New Buzz word in education—"design thinking." Good to read in tandem with this piece: "Design Thinking Basics: Five Simple Steps," that consists of the following steps:
- Empathize: Learn about the audience for whom you are designing
- Define: Construct a point of view based on user needs and insights
- Ideate: Conduct an expansive brainstorm to come up with creative solutions
- Prototype: Build representations of idea(s) to show to users
- Test: Return to original user to test for feedback and iteration
It connects well to Ethnic Studies which involves students taking on social justice research projects, producing analyses and data with results that are actionable.
The trendy concept is in high demand among educators, but its specifics are vague.
At a recent teaching conference in Richmond, Virginia, a session on “design thinking” in education drew a capacity crowd. Two middle-school teachers demonstrated how they had used the concept to plan and execute an urban-design project in which students were asked to develop a hypothetical city or town given factors such as population, geography, the environment, and financial resources.
The teachers in the audience were enchanted by the details of the project; and if the photographs in the presentation were any indication, the students who participated in the lesson enjoyed it, too. The presenting teachers were bubbling over with enthusiasm for what they saw as the potential inherent in teaching design thinking.
Many of the teachers in attendance were flummoxed, however. As we filed out of the room and headed toward our next sessions, I overheard one woman remark to another that while the urban-design project looked like something she’d like to try in her own classroom, “I think I missed something. I still don’t understand what design thinking is. Do you?” The other teacher shook her head and said, “I think it’s a curriculum, but I’m not really sure.”
Confusion around the precise definition of design thinking is understandable, said Neil Stevenson, the executive portfolio director at IDEO Chicago, one of the best-known purveyors of design thinking. “Design thinking isn’t one thing,” he told me in a phone interview, “but a bundle of mindsets and philosophies all wrapped up in one term, which obviously has the potential to lead to ambiguity and misunderstanding.”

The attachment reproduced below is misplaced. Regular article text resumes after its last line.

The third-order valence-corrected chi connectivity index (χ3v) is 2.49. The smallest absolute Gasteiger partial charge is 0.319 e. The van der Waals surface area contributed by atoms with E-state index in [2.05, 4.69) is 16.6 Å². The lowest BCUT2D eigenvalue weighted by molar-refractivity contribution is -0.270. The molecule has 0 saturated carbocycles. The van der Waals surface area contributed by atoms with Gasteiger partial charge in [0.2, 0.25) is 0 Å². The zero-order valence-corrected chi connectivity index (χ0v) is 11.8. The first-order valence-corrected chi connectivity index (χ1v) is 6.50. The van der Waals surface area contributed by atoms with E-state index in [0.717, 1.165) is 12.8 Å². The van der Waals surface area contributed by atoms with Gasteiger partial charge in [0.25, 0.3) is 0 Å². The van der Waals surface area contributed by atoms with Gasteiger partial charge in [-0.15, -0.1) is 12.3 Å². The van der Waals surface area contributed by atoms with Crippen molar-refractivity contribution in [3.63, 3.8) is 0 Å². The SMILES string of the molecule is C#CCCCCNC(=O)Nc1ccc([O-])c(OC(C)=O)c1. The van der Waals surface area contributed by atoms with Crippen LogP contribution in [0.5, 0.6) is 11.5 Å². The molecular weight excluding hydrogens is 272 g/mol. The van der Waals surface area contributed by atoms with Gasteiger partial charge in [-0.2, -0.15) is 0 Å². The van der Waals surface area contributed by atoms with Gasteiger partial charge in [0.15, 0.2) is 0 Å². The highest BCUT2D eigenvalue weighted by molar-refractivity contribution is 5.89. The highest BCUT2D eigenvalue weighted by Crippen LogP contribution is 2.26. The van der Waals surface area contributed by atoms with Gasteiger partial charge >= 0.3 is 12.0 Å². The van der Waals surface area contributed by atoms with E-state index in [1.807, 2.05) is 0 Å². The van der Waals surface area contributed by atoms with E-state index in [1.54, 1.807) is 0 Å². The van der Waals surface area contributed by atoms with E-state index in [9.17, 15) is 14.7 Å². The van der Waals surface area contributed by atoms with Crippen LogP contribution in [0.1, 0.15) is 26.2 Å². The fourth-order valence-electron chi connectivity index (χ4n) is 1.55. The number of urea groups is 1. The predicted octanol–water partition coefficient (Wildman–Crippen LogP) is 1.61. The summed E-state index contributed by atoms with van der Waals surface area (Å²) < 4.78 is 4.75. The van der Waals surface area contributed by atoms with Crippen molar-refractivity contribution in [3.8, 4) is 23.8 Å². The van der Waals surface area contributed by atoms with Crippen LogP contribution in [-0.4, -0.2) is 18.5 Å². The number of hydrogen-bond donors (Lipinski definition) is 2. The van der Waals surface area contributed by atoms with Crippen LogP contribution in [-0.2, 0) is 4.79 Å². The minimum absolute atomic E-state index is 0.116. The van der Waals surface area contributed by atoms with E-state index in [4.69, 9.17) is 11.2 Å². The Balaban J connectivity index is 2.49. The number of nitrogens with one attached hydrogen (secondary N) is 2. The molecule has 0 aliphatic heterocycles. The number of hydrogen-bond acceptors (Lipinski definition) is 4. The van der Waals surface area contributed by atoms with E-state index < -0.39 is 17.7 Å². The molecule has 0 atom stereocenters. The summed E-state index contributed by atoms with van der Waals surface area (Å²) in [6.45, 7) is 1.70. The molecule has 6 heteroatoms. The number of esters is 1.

While Stevenson spent plenty of time talking around a definition—explaining mindsets, the nature of creativity, and the evolution of design—even convincing him to offer a brief definition proved difficult. Finally, Stevenson outlined what he sees as the foundational aspects of design thinking as it relates to educators:
First, he emphasized, design thinking starts with empathy. When designing anything meant to be used by another person—whether that’s a lesson, curriculum, classroom layout, or an imaginary city—the designer must understand what that person (an “end-user,” in design lingo) needs. In the case of the urban-design project, for example, the students can’t just design a pretty building; they must think about the needs of the people who will live there, as well as the available resources, the budget, and the impact that building will have on the surrounding landscape. “The design-thinking philosophy requires the designer to put his or her ego to the side and seek to meet the unmet needs, both rational and emotional, of the user,” Stevenson explained.
Once the student designers have gathered all their research together, they must organize and make sense of it all. Again, in the case of the urban-planning project, after the students have gathered interviews and research about the needs of their city’s future residents, students must figure out what to do with all that information. If, for example, the future residents’ top priorities include affordability and opulence, the student designer is going to have to find a way to integrate the residents’ conflicting needs.
In other words, the lack of a clear definition makes explaining, evaluating, and studying design thinking a challenge. And some teachers at that conference in Virginia—myself included—were skeptical, and attended the design-thinking session to better understand whether the concept is actually an effective learning strategy or simply another education trend gone viral despite scant objective data regarding its effectiveness for learning.
When executed with a clear understanding of its purpose as a method for fostering empathy, creativity, and innovation, design thinking can be a powerful tool for learning and change. If it is hastily and inexpertly implemented by educators with a weak or incomplete understanding of its principles, however, it is likely to be a waste of energy and precious classroom time.
While there is not a lot of data to support any particular brand of design thinking as an effective teaching or learning strategy, the key elements of design thinking will be familiar to any teacher well-versed in the basics of effective teaching: start with empathy, move ego to the side, and support students in the process of failing often and early on their way to learning.
Jessica Lahey is a contributing writer for The Atlantic and an English teacher. She writes “The Parent-Teacher Conference” column at The New York Times, is a commentator for Vermont Public Radio, and is the author of The Gift of Failure: How the Best Parents Learn to Let Go So Their Children Can Succeed.